Title IX: For Women and Football Players Only?



“No person in the United States shall, on the basis of sex, be excluded from participation in, be denied the benefits of, or be subjected to discrimination under any education program or activity receiving Federal financial assistance.”

Title IX passed in 1972 and was passed in the intention to no longer have girls face discrimination in schools and athletics. The intention of the law was something that everyone wanted: girls to be able to do what boys could do. It was great, something people liked. It gave their daughters, sisters, nieces and granddaughters the opportunity to be whatever they wanted without fear.

Going to an all-girls high school, I didn’t truly see effects of Title IX. Our school only had girls so the sports were only girls’ teams. I played ice hockey, field hockey and lacrosse, which are very rare for co-ed high schools to have due to higher popularity sports that require funding as well.

It wasn’t until I got college and my dad would joke with me that I should have gone to Adrian because they have a wrestling team. With him saying that, I looked into Siena’s history, and Siena had a wrestling team, a good one for that matter. But once Title IX passed, wrestling became one of the sports cut due to unequal funding.

Most of you may think, “Who even cares about wrestling?” Many of you don’t, but I wouldn’t ask that question to the men who were on the team and were told their team was being cut and they couldn’t depend on a scholarship to pay for school anymore. I also wouldn’t ask that to all of the high school wrestlers whose dreams of going college are slimmer because colleges and universities cut their programs to fund others.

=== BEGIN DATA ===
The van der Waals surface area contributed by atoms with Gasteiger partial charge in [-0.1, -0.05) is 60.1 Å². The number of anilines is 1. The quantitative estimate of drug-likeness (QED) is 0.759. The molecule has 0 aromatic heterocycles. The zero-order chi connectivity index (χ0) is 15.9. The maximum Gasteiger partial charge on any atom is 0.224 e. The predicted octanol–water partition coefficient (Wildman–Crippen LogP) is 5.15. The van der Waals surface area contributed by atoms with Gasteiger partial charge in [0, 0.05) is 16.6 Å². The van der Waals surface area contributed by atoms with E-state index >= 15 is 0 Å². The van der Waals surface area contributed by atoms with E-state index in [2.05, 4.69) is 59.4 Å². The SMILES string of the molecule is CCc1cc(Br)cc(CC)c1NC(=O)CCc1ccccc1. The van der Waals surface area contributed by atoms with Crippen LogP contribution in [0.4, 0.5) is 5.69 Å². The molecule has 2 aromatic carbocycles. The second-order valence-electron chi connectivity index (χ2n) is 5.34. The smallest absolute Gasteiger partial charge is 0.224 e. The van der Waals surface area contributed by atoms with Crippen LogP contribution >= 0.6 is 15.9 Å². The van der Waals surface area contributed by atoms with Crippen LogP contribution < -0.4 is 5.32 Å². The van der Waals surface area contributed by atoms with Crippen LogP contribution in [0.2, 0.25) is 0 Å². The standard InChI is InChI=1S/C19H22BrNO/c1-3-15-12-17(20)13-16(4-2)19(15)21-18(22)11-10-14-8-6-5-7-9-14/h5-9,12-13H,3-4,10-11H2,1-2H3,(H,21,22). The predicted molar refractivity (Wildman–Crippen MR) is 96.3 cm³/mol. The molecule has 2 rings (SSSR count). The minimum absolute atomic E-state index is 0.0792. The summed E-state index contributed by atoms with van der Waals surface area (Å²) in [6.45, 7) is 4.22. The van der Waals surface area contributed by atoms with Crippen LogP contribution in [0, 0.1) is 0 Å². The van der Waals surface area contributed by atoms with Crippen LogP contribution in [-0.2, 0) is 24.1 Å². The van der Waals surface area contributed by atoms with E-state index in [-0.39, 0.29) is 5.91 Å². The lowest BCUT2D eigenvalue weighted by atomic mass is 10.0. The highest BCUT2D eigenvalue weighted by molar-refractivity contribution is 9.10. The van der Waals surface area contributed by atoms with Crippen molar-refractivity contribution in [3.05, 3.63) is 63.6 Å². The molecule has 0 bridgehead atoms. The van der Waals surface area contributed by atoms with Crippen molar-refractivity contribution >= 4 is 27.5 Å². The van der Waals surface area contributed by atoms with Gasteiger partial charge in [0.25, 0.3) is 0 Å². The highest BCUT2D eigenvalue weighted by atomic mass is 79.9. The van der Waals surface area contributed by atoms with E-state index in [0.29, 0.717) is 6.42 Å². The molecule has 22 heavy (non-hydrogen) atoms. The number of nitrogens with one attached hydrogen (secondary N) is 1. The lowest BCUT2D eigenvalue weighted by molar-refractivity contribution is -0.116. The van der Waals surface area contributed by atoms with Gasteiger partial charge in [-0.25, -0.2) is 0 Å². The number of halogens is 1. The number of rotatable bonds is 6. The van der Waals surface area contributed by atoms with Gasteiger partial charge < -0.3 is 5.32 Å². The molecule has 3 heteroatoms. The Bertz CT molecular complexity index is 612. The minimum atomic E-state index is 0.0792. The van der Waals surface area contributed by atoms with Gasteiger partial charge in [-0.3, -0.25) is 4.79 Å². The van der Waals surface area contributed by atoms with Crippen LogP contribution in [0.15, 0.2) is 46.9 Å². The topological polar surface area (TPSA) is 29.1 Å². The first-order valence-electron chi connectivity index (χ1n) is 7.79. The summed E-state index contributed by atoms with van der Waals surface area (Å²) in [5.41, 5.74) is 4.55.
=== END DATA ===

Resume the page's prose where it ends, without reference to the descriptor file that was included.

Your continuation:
Another thing that hits home for me is that my boyfriend plays lacrosse at SHU. Since I’m in-season, and so is he, there are a lot of times that I can’t make it to his away games. I try to watch them online. Most of the schools his team plays don’t stream games because they are clubs teams, while the women’s teams are varsity sports. Yes, I am a women’s lacrosse player, and a part of me likes that a women’s lacrosse team is a varsity sport over a men’s lacrosse team. But these men are paying to play their sport rather than getting paid to do it because of Title IX.

So, how is it that this funding is unequal? I thought that Title IX was supposed to end this.

Well, it’s one sport that throws off the entire law: football. Football teams are great for colleges because they bring in so many students and that increases enrollment, but they are also so detrimental to the rest of the men’s sports. Football teams have at least five or six different people for each position, and only one of those see the field. In order for Title IX to work effectively, there should be a limit to how many people a football team can bring in each year because it’s unfair to the men who don’t play football who don’t get money for their sport that they love.

Title IX does a great job of creating dreams for young children in sports. But at the rate we are going, sports like wrestling may stop at high school, and those boys who dream of wrestling at a higher level and it paying for their tuition may have to give that up.

For a law that is supposed to support men and women equally does a pretty poor job at supporting any male who doesn’t play football.